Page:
Cult Classic: A History of Violence
A dizzyingly explosive and brutal watch, A History of Violence was criminally underwatched at its time of release yet thankfully it has became a cult classic in the passing years.
Danish actor Viggo Mortensen freely admits that after his iconic role as Aragorn in the epic Lord of the Rings trilogy, Hollywood had a new path ready for him to take. Mortensen would become an A-list action star, beloved by men and lusted after by women.
Thankfully - obscure 2004 horse-related action film Hidalgo aside – Mortensen forged a different path alongside revered director David Cronenberg, with whom he collaborated on for Eastern Promises and alongside Michael Fassbender for the Keira Knightly spankathon that was A Dangerous Method. For our money though, the duo’s high point thus far has been A History of Violence.
Loosely adapted from a graphic novel of the same name, A History of Violence is a meditation on the power of violence, its effectiveness in historically settling disputes and how long-buried violence can alter family relationships. More than that, however, it’s an extraordinarily potent watch, with sharp unexpected flourishes of combat that will leave you gasping.
The film has an intriguing central mystery concerning our protagonist Tom Stall (Mortensen), a mild-mannered coffee shop owner in a small Indiana town. With little time to act one night as two robbers enter his store, Tom expertly kills both and becomes a local hero in the press, with his face making the provincial newspapers.
A few days later, a mysterious scarred visitor shows up in an expensive vehicle, with henchmen in tow. His name is Carl Fogarty but he thinks Tom’s name is Joey and keeps referring to him as such, much to the irritation of Tom’s wife. However, as Carl points out before leaving a tip: “Ask him how come he's so good at killing people.” The man has a point…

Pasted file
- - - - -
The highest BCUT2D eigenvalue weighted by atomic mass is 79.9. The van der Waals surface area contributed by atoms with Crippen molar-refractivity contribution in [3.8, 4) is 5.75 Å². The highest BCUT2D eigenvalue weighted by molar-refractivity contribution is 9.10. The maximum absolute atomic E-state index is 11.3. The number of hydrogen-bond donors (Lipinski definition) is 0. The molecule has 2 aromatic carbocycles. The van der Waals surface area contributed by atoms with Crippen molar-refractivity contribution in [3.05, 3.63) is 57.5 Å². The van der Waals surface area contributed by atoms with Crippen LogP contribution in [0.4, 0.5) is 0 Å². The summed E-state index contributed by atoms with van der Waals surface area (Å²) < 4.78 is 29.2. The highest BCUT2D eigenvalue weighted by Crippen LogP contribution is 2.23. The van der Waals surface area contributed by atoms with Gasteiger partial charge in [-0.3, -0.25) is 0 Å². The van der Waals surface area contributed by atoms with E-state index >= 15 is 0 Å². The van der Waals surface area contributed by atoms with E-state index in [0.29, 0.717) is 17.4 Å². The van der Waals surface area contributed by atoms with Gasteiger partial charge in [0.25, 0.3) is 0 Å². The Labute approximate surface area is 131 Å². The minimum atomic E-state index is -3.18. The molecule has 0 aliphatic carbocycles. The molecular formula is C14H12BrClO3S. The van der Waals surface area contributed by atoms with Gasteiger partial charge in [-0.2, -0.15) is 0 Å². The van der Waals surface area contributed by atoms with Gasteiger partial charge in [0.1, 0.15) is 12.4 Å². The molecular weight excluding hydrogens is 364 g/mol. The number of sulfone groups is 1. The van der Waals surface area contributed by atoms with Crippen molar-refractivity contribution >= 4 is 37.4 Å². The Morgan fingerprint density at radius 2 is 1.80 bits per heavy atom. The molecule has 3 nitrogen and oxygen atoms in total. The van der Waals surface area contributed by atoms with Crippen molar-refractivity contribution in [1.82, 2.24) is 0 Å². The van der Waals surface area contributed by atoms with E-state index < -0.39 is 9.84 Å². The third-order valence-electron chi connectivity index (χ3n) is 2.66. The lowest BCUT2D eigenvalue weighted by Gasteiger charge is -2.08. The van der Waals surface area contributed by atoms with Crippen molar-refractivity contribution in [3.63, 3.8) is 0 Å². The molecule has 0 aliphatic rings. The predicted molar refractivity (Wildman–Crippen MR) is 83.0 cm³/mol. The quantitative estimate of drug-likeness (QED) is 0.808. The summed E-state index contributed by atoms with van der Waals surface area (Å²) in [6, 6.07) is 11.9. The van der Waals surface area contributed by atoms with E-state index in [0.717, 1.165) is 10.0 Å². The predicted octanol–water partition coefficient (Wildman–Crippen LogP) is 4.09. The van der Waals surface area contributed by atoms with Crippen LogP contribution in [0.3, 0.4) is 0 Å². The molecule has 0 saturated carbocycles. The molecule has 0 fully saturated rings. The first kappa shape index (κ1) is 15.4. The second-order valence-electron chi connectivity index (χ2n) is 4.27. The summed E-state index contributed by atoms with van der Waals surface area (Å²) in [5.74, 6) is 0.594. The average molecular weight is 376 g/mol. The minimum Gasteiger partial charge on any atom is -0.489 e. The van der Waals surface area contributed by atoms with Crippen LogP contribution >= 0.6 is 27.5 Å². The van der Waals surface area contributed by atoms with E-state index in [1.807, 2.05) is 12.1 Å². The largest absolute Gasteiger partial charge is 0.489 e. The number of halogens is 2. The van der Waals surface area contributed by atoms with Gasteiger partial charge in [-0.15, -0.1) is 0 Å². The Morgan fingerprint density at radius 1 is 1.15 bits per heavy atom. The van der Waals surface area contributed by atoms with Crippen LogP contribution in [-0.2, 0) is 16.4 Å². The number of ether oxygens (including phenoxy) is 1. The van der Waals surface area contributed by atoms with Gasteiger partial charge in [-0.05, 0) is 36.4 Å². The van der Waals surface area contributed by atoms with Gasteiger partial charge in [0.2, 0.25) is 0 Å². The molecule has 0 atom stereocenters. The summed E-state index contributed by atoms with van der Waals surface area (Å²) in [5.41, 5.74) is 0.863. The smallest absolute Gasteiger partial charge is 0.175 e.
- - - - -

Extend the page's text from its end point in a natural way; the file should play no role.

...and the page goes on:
If you’ve never seen A History of Violence then we won’t go into spoiler territory regarding the increasingly demanding methods Carl uses to grab Tom’s attention but suffice to say that as evident from the incredible opening scene, our protagonist is indeed pretty good at killing people, while Cronenberg is the ideal director to shoot violence that is realistic, bone-crunching and causes uncomfortable reactions among audiences. This is no Michael Bay-style evangelising of combat – every blow hurts.
The legacy of A History of Violence is admittedly an odd one. For one thing, the film was the last major Hollywood release to hit the VHS format, so we’re sure there’s quite a few fans out there sitting on a potential eBay goldmine.
Another obscure little factoid regarding the film is that despite being on-screen for less than ten minutes in just one scene, William Hurt’s performance as a mob boss in the third act was deemed worthy of an Oscar nomination for Best Supporting Actor. That sounds ridiculous but watch his role for yourself (there’s probably enough space to watch the whole thing as a YouTube video on a mini lunch break) and trust us, you’ll want to watch every single William Hurt movie ever made.
There’s so much more than can be said about A History of Violence – from its shocking and downright painful midway point sex scene (on the wooden stairs, really?) to the haunting sense of foreboding that follows every interaction between Tom’s son and the preppy school bully – yet it demands to be viewed and debated afterwards as a collective whole.
There quite simply hasn’t been a movie like A History of Violence in the seven years since it was first released and for that reason alone, newcomers should track it down and find out what they were missing. Preferably not on VHS though – we’d imagine that would cost a fortune.
For more cult films, check out the Jameson Cult Film Club.